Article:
Tommy, Teddy, and I spent our first full day in London at the British Museum, home to the Rosetta Stone, the marble statues that once decorated the Parthenon, and about 2 million other objects from every part of the Earth. It is truly one of the great museums of the world and is, like many British museums, completely free.
Now I’d say in general that the British are wonderful about making museums that aren’t automatically kid-friendly more so by offering a wide variety of different activities from worksheets to interactive videos to age-appropriate audio guides. The British Museum is no exception, offering all of these things as well as themed activity backpacks for children aged 5 to 11.
But the boy’s morning had started, I don’t know, six hours before the museum actually opened? And then I got a little turned around getting off the Tube at Tottenham Court Road (every other time I’ve been the museum I’ve arrived from the opposite direction). When we finally walked into the museum I was a little horrified to realize that not only was it chock full of tourists (which I expected) but every school group in London seemed to have descended at the same moment we did. I later learned that the term was nearly done and the schools were fitting in their end-of-year field trips to study the Egyptian antiquities, now part of the national curriculum in Britain.
So instead of fighting my way to the library to pick up any materials for the boys, I made the clutch decision to simply rely on the informative, accurate, and somewhat cheeky tour to the Egyptian and Greek antiquities in Rick Steves’ London, which was happily sitting right in my purse. This turned out to be perfect; we got an overview of what was significant in each room as well as a number of fun stories. Most importantly, the boys didn’t have to work too hard. I led them around and read to them and none of us felt like we had to try and see everything in each room (which would have been very difficult to do).
We started the day in ancient Egypt, elbowing our way to front of the crowd that surrounded the Rosetta Stone and looking at the other sculptures for the many different animals from cats to hippos to be found. I actually took no pictures at all of the fabulous collection of mummies because it was so impossibly crowded in the rooms that housed them.
Even more moving and fascinating than the mummies were the paintings from the tomb of Nebamun which have been gorgeously restored and which show an idealized version of daily life in Egypt circa 1400 B.C. We admired the painting of a wealthy Egyptian doing the thing he most loved – fishing with his wife and daughter – so that they can keep him company for eternity. Other paintings show him hunting, looking at his cattle and geese, and feasting with his friends. We had fun playing I Spy and the boys seemed to really appreciate why someone would want their eternal resting place decorated so splendidly.
After we had returned to the main gallery and looked at the Sphinx’s beard
And various other statues
Then we headed for lunch at Wagamama and a good long run around at the nearby playground Coram’s Fields. Once they had some food them, the boys proved to be surprisingly energetic and our break stretched out over three hours while they “got their wiggles out” and enjoyed some ice cream at the little café (I think I’ve mentioned before how civilized I find the British habit of making sure there’s always a place to have a sweet and a hot cup of tea when one is out playing with one’s children).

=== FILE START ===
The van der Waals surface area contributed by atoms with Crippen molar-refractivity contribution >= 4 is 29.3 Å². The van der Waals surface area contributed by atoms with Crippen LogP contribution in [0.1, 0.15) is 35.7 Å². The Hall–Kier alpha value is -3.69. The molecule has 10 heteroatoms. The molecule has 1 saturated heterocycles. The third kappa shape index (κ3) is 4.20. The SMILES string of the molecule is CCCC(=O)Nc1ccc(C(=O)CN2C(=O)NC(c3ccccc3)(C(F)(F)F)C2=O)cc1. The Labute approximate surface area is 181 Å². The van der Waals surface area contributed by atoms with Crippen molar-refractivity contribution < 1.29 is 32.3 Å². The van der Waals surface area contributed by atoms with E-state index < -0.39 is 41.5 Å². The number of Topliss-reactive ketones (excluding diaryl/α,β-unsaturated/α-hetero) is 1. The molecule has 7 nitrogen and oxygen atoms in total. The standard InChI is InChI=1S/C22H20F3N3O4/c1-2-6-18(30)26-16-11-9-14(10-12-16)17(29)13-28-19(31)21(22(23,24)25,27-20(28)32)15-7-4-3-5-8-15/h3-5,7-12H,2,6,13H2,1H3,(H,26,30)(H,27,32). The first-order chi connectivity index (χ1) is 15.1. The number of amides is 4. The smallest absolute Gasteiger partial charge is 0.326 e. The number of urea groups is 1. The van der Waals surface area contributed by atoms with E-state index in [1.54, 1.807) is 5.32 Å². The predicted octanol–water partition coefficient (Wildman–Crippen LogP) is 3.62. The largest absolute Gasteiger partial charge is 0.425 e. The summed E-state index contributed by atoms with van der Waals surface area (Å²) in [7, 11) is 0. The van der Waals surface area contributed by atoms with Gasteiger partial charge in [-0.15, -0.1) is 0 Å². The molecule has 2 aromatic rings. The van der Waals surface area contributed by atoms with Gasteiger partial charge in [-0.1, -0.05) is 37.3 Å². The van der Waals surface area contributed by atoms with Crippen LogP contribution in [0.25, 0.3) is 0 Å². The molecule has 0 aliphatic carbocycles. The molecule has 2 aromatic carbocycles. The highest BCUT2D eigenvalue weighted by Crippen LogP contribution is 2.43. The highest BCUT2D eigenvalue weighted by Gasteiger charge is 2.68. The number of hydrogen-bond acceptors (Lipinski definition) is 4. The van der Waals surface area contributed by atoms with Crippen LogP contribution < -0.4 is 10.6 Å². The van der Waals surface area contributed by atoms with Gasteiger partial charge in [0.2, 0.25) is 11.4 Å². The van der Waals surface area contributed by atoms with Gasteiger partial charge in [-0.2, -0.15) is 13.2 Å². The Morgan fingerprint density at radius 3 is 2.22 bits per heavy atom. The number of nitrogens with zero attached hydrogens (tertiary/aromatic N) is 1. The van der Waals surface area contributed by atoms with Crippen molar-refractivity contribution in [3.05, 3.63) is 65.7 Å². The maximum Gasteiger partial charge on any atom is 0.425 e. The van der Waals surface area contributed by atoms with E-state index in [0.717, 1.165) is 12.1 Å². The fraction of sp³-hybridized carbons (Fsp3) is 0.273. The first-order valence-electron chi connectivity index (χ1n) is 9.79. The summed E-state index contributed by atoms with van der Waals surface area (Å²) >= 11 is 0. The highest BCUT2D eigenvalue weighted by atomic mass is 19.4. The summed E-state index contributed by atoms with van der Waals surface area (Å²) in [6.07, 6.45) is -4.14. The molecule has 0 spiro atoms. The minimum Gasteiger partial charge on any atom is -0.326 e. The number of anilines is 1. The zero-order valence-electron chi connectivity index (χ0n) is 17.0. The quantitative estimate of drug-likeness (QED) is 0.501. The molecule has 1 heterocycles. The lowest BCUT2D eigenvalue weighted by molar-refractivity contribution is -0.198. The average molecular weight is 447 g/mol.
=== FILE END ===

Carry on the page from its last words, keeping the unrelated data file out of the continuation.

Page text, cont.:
Travel-with-kids tip: When you’re visiting a large museum with kids, choose what areas you want to see and make a plan for how you will approach your day. Scheduling a break at a playground after lunch and then returning is a great way to break things up and keep kids fresh and interested (if you’ve had to purchase a ticket, ask at the front desk if you can be readmitted).
When we returned to the museum it was to find that the Greek antiquities were less crowded and much easier to see and thanks to our guidebook we learned about pediments, metopes, and friezes as we admired the detailed carvings that once decorated the Parthenon and tried to imagine how they would have looked vividly painted instead of ghostly white. With the book’s guidance, we carefully circled the large room holding the images that once decorated the frieze. These show a religious procession of the people of Athens and we noticed small details like the fact that even though the people and horses are headed uphill (toward the Parthenon), all of the heads are level.
My favorite moment of the entire day may have been when our guidebook invited us to step behind the famous sculptures that once decorated the Parthenon’s pediment. The book pointed out that even though these sculptures were very high in the air and had their backs out of view, they are still perfectly carved from behind. No one else seemed to realize they could walk back there and the boys, immediately sensing that they had their hidey-hole in this vast museum, settled down to have a good look:
After that I knew that they were “full” and wouldn’t appreciate any more artifacts. So we made our way back to what was once the Reading Room of the British Library (on our first visit to London while we were in graduate school Matt spent a month doing research there – lucky him) and I snapped a few pictures of this impressive public space.
Could we have seen more in this greatest of great museums? Absolutely. But on that day I’m not sure we could have gotten more out of our visit. And sometimes traveling with children – or even without them – is about getting as much out of a given moment as is possible.